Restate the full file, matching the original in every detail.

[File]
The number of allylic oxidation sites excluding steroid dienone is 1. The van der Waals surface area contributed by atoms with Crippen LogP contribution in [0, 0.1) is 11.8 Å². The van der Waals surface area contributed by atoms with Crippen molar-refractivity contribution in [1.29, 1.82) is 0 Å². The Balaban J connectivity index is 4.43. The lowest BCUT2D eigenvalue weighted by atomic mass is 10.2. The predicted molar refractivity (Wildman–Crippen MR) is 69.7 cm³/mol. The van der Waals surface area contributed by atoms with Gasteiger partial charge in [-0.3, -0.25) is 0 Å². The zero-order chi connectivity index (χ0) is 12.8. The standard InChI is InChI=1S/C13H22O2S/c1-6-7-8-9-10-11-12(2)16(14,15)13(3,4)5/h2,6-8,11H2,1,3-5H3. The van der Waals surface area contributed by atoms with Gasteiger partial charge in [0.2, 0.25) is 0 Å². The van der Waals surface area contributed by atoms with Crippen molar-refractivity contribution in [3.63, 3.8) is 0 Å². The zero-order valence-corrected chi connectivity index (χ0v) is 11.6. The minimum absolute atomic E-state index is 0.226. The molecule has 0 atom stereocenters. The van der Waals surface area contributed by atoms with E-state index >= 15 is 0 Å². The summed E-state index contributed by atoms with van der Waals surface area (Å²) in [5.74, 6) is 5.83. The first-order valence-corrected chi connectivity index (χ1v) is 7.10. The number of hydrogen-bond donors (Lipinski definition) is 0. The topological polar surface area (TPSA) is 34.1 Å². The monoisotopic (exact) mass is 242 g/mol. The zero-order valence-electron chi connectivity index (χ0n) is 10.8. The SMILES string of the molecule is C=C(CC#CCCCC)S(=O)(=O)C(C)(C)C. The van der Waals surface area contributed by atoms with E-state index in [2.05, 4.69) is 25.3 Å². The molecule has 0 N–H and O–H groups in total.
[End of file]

The number of allylic oxidation sites excluding steroid dienone is 1. The van der Waals surface area contributed by atoms with Crippen LogP contribution in [0, 0.1) is 11.8 Å². The van der Waals surface area contributed by atoms with Crippen molar-refractivity contribution in [1.29, 1.82) is 0 Å². The Balaban J connectivity index is 4.43. The lowest BCUT2D eigenvalue weighted by atomic mass is 10.2. The predicted molar refractivity (Wildman–Crippen MR) is 69.7 cm³/mol. The van der Waals surface area contributed by atoms with Gasteiger partial charge in [-0.3, -0.25) is 0 Å². The zero-order chi connectivity index (χ0) is 12.8. The standard InChI is InChI=1S/C13H22O2S/c1-6-7-8-9-10-11-12(2)16(14,15)13(3,4)5/h2,6-8,11H2,1,3-5H3. The van der Waals surface area contributed by atoms with Gasteiger partial charge in [0.2, 0.25) is 0 Å². The van der Waals surface area contributed by atoms with Crippen molar-refractivity contribution in [3.63, 3.8) is 0 Å². The zero-order valence-corrected chi connectivity index (χ0v) is 11.6. The minimum absolute atomic E-state index is 0.226. The molecule has 0 atom stereocenters. The van der Waals surface area contributed by atoms with E-state index >= 15 is 0 Å². The summed E-state index contributed by atoms with van der Waals surface area (Å²) in [5.74, 6) is 5.83. The first-order valence-corrected chi connectivity index (χ1v) is 7.10. The number of hydrogen-bond donors (Lipinski definition) is 0. The topological polar surface area (TPSA) is 34.1 Å². The monoisotopic (exact) mass is 242 g/mol. The zero-order valence-electron chi connectivity index (χ0n) is 10.8. The SMILES string of the molecule is C=C(CC#CCCCC)S(=O)(=O)C(C)(C)C. The van der Waals surface area contributed by atoms with E-state index in [2.05, 4.69) is 25.3 Å². The molecule has 0 N–H and O–H groups in total.